Showing bitcoin "assets"

11 Replies

Alright everyone, well long story short I am buying a personal property at the moment. Earlier this year I cashed out enough bitcoin to pay off a car loan in anticipation of buying a house. At first they simply asked for proof of transaction, ok easy, printed off a paper with me signed in showing the specific dollar amount sold and withdrawn to my checking account. Now they want quarterly statements and proof the funds are mine along with asking to show all current assets in it.

What the crap do I give them? What they are asking for quite literally does not exist. I can print a "statement", but it's just going to say x amount of btc was transferred into this account, cool that tells you nothing more than what I've already given them.

I know this comes down to them just not comprehending how bitcoin works, but how do I give them enough to make them happy? Or maybe even just how should I explain it to make them realize what they have is all that exists to give.

Hey Michael, 

Are the asking for proof of funds or proof of payment of the car loan? I would assume the former since providing proof of the paid off car loan should be fairly easy. If they are asking for proof of funds, I can't really imagine them accepting any type of account statement for bitcoin even if you could figure out some way to generate it. Your best bet is to explain the situation to a loan officer, and see if those funds being included is critical to the loan. If it is you may be stuck cashing out the total amount, to be able to provide proof of funds. Not many lending institutions consider bitcoin a reliable currency or asset, so this my just be their attempt at "playing dumb"

Adam

Well just to clarify this, I cashed out enough bitcoin to pay off my car. Cashed it, paid off car, provided them with the letter from the lender showing car was paid off. I have enough money in checking currently to cover all loan expenses and have plenty left over. Whether I do or do not still have bitcoin is completely irrelevant as far as they are concerned. I have no idea why they are asking for proof of assets on this.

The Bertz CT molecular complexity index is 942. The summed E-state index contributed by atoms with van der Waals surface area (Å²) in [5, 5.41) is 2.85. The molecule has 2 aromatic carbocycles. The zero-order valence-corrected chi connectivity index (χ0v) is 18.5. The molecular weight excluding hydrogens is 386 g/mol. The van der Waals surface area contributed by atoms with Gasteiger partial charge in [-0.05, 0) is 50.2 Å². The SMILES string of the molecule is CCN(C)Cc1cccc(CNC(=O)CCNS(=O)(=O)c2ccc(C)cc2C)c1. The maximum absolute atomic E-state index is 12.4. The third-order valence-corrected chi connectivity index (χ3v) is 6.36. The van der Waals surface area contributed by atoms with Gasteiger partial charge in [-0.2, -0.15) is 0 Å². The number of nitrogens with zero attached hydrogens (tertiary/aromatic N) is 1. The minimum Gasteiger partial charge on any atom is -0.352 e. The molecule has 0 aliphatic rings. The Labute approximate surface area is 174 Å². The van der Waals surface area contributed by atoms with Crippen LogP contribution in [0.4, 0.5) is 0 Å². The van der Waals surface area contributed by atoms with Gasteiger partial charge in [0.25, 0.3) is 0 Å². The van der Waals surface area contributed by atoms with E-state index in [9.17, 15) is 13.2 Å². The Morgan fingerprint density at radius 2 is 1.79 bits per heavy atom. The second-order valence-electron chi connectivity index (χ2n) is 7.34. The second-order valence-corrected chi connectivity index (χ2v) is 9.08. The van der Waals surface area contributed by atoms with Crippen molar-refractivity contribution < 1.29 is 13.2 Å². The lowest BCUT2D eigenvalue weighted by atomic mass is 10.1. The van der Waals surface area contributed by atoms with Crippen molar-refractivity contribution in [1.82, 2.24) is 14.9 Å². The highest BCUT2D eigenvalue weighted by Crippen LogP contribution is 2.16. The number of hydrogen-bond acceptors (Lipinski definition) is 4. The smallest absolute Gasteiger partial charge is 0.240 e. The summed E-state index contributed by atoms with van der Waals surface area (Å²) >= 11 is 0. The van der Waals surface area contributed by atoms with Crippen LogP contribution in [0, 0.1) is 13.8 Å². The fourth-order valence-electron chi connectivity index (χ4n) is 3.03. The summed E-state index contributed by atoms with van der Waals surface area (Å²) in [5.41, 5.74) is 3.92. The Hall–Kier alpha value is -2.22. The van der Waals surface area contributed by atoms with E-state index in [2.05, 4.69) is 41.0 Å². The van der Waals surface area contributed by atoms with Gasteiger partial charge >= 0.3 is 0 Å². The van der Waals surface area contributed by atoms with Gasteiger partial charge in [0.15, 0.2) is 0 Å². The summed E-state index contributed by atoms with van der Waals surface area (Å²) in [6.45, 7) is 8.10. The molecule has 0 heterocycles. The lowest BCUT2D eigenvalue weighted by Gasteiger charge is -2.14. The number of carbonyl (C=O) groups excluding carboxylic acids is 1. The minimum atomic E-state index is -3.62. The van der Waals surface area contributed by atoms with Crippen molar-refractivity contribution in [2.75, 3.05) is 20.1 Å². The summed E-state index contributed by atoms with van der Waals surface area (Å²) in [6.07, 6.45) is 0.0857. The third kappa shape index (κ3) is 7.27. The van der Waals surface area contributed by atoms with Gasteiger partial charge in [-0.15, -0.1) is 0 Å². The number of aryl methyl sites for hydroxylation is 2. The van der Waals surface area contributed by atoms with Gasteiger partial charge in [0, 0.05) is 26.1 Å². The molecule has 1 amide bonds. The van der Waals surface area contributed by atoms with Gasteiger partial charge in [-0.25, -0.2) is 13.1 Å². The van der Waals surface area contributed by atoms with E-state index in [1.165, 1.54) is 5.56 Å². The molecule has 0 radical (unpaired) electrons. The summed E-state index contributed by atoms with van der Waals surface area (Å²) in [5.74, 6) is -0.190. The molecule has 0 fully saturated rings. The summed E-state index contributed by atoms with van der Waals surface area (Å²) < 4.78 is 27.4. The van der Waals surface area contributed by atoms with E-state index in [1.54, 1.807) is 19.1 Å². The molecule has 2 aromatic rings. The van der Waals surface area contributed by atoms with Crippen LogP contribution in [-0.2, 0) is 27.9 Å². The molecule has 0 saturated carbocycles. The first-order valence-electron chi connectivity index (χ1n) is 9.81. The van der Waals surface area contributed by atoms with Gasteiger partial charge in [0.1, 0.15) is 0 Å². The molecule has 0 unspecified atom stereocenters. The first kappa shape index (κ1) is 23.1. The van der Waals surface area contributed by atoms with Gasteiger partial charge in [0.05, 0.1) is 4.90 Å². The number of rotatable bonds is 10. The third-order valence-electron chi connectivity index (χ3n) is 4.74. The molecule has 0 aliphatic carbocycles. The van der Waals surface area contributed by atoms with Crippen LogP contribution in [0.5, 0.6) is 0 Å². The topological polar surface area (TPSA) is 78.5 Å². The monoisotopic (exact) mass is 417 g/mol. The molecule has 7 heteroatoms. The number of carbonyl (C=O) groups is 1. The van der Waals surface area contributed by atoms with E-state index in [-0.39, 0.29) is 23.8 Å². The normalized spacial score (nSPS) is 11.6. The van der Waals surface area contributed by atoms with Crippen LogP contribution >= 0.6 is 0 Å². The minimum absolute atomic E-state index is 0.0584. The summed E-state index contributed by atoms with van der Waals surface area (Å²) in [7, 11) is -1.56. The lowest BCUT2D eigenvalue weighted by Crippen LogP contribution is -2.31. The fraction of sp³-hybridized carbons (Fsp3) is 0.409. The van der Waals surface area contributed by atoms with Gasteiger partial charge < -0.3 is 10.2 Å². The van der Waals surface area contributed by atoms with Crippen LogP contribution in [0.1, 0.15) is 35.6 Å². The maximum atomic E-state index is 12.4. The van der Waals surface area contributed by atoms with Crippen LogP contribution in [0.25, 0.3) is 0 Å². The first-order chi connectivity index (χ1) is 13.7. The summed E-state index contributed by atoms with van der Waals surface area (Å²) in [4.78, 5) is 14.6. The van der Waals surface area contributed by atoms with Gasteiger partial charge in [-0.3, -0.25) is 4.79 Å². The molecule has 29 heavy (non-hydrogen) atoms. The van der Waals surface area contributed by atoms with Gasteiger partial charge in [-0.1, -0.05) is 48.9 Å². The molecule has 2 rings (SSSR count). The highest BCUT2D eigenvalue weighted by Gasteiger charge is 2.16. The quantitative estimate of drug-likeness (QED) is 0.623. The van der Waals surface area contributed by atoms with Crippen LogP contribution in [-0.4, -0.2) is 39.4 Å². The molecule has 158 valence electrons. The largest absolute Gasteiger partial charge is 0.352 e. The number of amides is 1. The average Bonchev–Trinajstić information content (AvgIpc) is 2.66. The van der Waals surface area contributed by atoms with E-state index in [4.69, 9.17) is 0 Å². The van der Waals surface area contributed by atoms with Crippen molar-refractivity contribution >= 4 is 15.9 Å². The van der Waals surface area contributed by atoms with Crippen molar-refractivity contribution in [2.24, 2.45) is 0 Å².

I mean I just have no idea what they are looking for on this, and quite frankly I don't think they do either.

This is the email that I received asking about it today. I actually just got another email from her 2 seconds ago telling me she will have to "research it". Hopefully in her research she will realize there is nothing to give her. I realize that they have to inquire about recently deposited funds used to purchase the house, but #1 it isn't being used to purchase the house #2 an explanation/proof has already been given.

-Paperwork regarding the Coinbase withdrawal. Do you receive a monthly statement showing the account information? I am not familiar with this type of withdraw so not sure what to request. We usually need a two month history of the asset account showing the funds in the account before the withdraw.

Again, why does she a 2 month history? The transaction has nothing to do with the purchase of the house. On top of that, it is literally impossible to show a "history" on bitcoin.